Israel’s leaders took charge, and the people gladly followed. Praise the LORD!

Judges 5:2 NLT

The Bible is filled to the brim with stories of leaders. Some good, some evil. Some bold, some fearful. Some righteous, some unfaithful. God made a point to work through people who were imperfect so we would have people to look at and relate to as we face our various challenges today. And although you may not be responsible for an entire nation, at some point you will need to take charge of something, even it’s just setting a good example for those around you at school, work, for your family or those in your neighborhood.

One takeaway from all the examples is the fact that people generally want to be led. It’s stressful and discouraging when you’re trying to make it through life without any direction. This is especially true with spiritual leadership, which put simply can be described as serving and guiding someone to get closer to God. For the purposes of this study we will talk about leadership in this context, but know that any of these points can easily be applied to leadership in just about any condition (Jesus would no doubt make an incredible executive, foreman, coach…you name it, he’d crush it).

A leader is a servant

First and foremost, it’s important to understand that Jesus equated leadership with service:

But Jesus said to them, “The kings of the world rule over their people, and those who have authority over others want to be called ‘the great providers for the people.’ [26] But you must not be like that. The one with the most authority among you should act as if he is the least important. The one who leads should be like one who serves.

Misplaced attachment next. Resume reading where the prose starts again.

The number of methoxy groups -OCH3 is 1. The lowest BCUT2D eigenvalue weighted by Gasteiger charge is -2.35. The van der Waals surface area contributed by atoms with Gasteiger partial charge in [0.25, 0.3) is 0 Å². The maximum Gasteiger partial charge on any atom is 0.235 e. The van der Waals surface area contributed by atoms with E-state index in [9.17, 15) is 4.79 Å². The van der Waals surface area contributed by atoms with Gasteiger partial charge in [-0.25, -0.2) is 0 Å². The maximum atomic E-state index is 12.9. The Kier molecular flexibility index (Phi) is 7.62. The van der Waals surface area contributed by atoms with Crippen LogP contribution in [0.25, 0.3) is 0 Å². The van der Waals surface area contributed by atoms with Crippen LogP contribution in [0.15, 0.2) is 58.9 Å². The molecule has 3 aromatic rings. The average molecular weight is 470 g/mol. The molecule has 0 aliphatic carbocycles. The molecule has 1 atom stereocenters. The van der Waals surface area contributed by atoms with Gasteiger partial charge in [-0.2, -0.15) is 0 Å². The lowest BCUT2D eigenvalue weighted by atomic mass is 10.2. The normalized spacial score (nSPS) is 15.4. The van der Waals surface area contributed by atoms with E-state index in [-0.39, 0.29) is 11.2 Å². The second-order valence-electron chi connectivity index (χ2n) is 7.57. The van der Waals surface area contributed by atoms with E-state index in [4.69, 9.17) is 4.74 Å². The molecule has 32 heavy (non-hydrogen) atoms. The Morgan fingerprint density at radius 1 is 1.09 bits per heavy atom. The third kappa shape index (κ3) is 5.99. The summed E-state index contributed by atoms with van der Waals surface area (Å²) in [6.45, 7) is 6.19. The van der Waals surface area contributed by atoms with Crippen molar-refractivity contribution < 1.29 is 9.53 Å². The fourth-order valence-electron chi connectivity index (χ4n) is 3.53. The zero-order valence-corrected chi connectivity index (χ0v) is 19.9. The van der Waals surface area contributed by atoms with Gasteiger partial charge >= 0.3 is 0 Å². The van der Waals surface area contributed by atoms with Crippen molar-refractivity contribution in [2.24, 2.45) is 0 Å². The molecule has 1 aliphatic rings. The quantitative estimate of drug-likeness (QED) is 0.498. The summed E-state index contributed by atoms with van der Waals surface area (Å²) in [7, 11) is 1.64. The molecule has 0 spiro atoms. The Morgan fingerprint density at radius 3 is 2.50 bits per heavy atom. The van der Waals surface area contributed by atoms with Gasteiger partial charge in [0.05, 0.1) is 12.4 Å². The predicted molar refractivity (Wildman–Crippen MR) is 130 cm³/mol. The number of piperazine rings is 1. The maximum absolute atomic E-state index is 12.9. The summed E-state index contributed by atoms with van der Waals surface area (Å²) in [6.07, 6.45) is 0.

Luke 22:25-26 ERV

The bulk of this study focuses on Deborah’s incredible call to arms in Judges 5, but we’d be remiss not to take a quick detour to keep in front of us what Jesus himself taught. Jesus was an incredibly impactful leader, and he cared the least about people’s admiration or acknowledgement. Instead, he made it his life’s purpose to make himself less and make others greater. He saw people’s needs, and instantly went to work coming up with creative ways to meet them, asking in return only that they attribute his miracles to God.

Ask yourself the following questions:

  • What is your attitude about serving people?
  • Do you enjoy making people’s lives better at the expense of your own time and energy?
  • What views of leadership do you have that you see are not aligned with Jesus’ servant-centric approach? How do you think your attitude affects the people you lead?

Understand that if we are to follow Jesus’ example in everything we do, then in leadership we should begin with the understanding that our needs and wants are to take a backseat to needs and wants of others. We aren’t implying that everyone should go broke and hungry giving everything they own to everyone they feel responsible for; rather, we should take time to reflect every day on our hearts, and work hard to ensure that we are eradicating selfishness and pride by giving and humbling ourselves before others. This is the only way to truly impact another person’s heart and life.